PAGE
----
Is this the end of the Liberal Party? The opinions of a number of Canadians are that the Grits are a dying party and they should merge with the New Democratic Party in order to take on Prime Minister Stephen Harper and his Conservatives.
A survey from Ipsos Reid
conducted for Postmedia News
and Global Television
suggests that 56 percent of Canadians consider the Liberal Party to be the "Party of the Past." A minority of 44 percent of Canadians disagree with this notion that the Grits are outdated. Meanwhile, when it comes to Liberal supporters, only 20 percent agree with this sentiment, while 79 percent of Grit voters say it's a party of the future.
Even when the Liberal Party finds a permanent leader – some are speculating Bob Rae and possibly Justin Trudeau will run for permanent leadership – the Canadian electorate is split if it will make a difference in the party`s future.
More than half agree with statement, "Regardless of who the Liberals choose as their next leader [they’ve] pretty much written off the Liberals." Nearly half (48 percent) disagree and believe the party will once again be a competitive party. Both New Democratic (61 percent) and Conservative (70 percent) voters have, indeed, given up on the Liberals.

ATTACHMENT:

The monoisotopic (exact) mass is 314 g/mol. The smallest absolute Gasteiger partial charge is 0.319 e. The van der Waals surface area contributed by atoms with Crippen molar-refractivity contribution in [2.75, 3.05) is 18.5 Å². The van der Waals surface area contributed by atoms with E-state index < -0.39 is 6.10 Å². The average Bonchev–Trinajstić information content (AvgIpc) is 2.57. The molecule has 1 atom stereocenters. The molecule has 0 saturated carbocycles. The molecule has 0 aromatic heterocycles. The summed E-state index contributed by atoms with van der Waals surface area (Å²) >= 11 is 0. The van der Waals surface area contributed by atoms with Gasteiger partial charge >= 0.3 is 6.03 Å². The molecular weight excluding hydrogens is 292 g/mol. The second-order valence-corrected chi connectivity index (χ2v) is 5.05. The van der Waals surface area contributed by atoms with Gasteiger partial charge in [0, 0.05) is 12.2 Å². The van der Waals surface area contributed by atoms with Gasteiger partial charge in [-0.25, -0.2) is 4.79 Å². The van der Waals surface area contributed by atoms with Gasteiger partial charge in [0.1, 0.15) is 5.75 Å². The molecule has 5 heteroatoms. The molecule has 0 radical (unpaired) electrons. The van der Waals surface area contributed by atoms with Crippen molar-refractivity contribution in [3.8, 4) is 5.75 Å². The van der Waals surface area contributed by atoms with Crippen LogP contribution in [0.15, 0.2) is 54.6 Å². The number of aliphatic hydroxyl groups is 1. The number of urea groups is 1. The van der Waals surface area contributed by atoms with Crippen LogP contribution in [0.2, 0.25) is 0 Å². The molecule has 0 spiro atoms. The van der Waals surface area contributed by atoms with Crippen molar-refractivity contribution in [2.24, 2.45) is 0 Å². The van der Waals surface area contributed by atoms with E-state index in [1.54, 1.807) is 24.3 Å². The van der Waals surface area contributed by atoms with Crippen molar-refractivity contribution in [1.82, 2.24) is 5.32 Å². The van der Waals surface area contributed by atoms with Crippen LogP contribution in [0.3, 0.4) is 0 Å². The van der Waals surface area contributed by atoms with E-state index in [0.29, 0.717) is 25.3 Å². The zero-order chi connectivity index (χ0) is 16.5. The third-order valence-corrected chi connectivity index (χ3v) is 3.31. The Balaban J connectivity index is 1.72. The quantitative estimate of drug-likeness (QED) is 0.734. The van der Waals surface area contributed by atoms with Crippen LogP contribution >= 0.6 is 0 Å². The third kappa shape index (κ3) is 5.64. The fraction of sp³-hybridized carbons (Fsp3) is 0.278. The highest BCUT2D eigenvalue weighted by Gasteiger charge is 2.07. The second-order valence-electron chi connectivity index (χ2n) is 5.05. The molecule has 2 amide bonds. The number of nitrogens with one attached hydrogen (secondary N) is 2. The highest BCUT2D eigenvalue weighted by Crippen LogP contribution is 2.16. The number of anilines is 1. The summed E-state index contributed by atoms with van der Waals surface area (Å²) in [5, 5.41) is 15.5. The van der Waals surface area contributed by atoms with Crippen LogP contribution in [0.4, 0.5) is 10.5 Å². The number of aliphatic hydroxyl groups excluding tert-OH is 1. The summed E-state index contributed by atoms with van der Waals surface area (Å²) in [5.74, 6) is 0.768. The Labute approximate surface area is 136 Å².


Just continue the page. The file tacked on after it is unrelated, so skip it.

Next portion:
Can Trudeau save the Grits? The two-term Member of Parliament for Papineau told CTV News
Tuesday that he has no plans on running for the Liberal leadership, despite the avid calls among Grits.
"If you're waiting to find out whether I've reconsidered right now, the answer is no. My answer still holds at no. I've said I'm not going to run," stated Trudeau.
When asked about the recent poll
that shows Trudeau is favoured much more than the interim Liberal leader Bob Rae, Trudeau dismissed the impressions, but did say he was flattered by the popularity.
"But politics isn't just a popularity contest or Stephen Harper wouldn't be our prime minister right now. It's about being more than that."
For more than a year, there have been calls for a merger between the Liberals and NDP
. 41 percent of Canadians say they would support a Liberal-NDP merger and 59 percent disagree with a merger. The proposal garners more support amongst the party voters; 64 percent of Liberals and 57 percent of NDP voters support the merger, but more than one-third of Bloc Quebecois voters and 20 percent of Tory voters disapprove of the merger.
The online study was conducted between Jun. 5 and Jun. 7 with 1,010 adult Canadians. It contains a margin of error of +/- 3.1 percentage points.